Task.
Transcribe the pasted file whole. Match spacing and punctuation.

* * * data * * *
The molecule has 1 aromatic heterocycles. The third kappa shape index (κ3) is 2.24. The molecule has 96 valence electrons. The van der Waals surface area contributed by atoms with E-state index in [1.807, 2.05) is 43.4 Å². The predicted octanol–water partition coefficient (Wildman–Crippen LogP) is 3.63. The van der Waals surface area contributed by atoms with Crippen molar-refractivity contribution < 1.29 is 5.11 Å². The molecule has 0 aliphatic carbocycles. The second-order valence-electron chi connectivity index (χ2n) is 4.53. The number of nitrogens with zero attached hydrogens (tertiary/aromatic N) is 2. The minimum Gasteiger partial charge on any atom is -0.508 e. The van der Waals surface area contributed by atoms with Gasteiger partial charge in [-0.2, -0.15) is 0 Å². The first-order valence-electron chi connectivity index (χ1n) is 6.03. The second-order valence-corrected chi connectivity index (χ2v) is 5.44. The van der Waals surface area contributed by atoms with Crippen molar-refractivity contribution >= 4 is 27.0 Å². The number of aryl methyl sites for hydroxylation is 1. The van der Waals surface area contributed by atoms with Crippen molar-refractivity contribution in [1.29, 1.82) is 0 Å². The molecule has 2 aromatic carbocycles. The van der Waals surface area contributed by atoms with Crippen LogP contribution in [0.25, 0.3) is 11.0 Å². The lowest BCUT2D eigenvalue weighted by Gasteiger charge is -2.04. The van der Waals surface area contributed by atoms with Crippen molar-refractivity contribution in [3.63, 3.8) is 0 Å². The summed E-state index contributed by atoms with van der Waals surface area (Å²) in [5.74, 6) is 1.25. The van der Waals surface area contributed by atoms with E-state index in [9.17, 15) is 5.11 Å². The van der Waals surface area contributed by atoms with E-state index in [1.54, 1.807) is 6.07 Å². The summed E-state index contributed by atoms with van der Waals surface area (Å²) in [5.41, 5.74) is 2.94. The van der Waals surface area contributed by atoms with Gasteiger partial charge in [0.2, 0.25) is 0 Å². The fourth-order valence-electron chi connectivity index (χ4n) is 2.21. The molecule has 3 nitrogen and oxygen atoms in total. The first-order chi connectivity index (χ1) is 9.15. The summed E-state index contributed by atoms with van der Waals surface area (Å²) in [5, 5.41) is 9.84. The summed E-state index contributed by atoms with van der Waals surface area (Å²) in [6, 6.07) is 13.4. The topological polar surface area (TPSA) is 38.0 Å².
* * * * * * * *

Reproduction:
The molecule has 1 aromatic heterocycles. The third kappa shape index (κ3) is 2.24. The molecule has 96 valence electrons. The van der Waals surface area contributed by atoms with E-state index in [1.807, 2.05) is 43.4 Å². The predicted octanol–water partition coefficient (Wildman–Crippen LogP) is 3.63. The van der Waals surface area contributed by atoms with Crippen molar-refractivity contribution < 1.29 is 5.11 Å². The molecule has 0 aliphatic carbocycles. The second-order valence-electron chi connectivity index (χ2n) is 4.53. The number of nitrogens with zero attached hydrogens (tertiary/aromatic N) is 2. The minimum Gasteiger partial charge on any atom is -0.508 e. The van der Waals surface area contributed by atoms with Gasteiger partial charge in [-0.2, -0.15) is 0 Å². The first-order valence-electron chi connectivity index (χ1n) is 6.03. The second-order valence-corrected chi connectivity index (χ2v) is 5.44. The van der Waals surface area contributed by atoms with Crippen molar-refractivity contribution >= 4 is 27.0 Å². The number of aryl methyl sites for hydroxylation is 1. The van der Waals surface area contributed by atoms with Crippen molar-refractivity contribution in [1.29, 1.82) is 0 Å². The molecule has 2 aromatic carbocycles. The van der Waals surface area contributed by atoms with Crippen LogP contribution in [0.25, 0.3) is 11.0 Å². The lowest BCUT2D eigenvalue weighted by Gasteiger charge is -2.04. The van der Waals surface area contributed by atoms with Crippen molar-refractivity contribution in [3.63, 3.8) is 0 Å². The summed E-state index contributed by atoms with van der Waals surface area (Å²) in [5.74, 6) is 1.25. The van der Waals surface area contributed by atoms with E-state index in [9.17, 15) is 5.11 Å². The van der Waals surface area contributed by atoms with E-state index in [1.54, 1.807) is 6.07 Å². The summed E-state index contributed by atoms with van der Waals surface area (Å²) in [5.41, 5.74) is 2.94. The van der Waals surface area contributed by atoms with Gasteiger partial charge in [0.2, 0.25) is 0 Å². The fourth-order valence-electron chi connectivity index (χ4n) is 2.21. The molecule has 3 nitrogen and oxygen atoms in total. The first-order chi connectivity index (χ1) is 9.15. The summed E-state index contributed by atoms with van der Waals surface area (Å²) in [5, 5.41) is 9.84. The summed E-state index contributed by atoms with van der Waals surface area (Å²) in [6, 6.07) is 13.4. The topological polar surface area (TPSA) is 38.0 Å².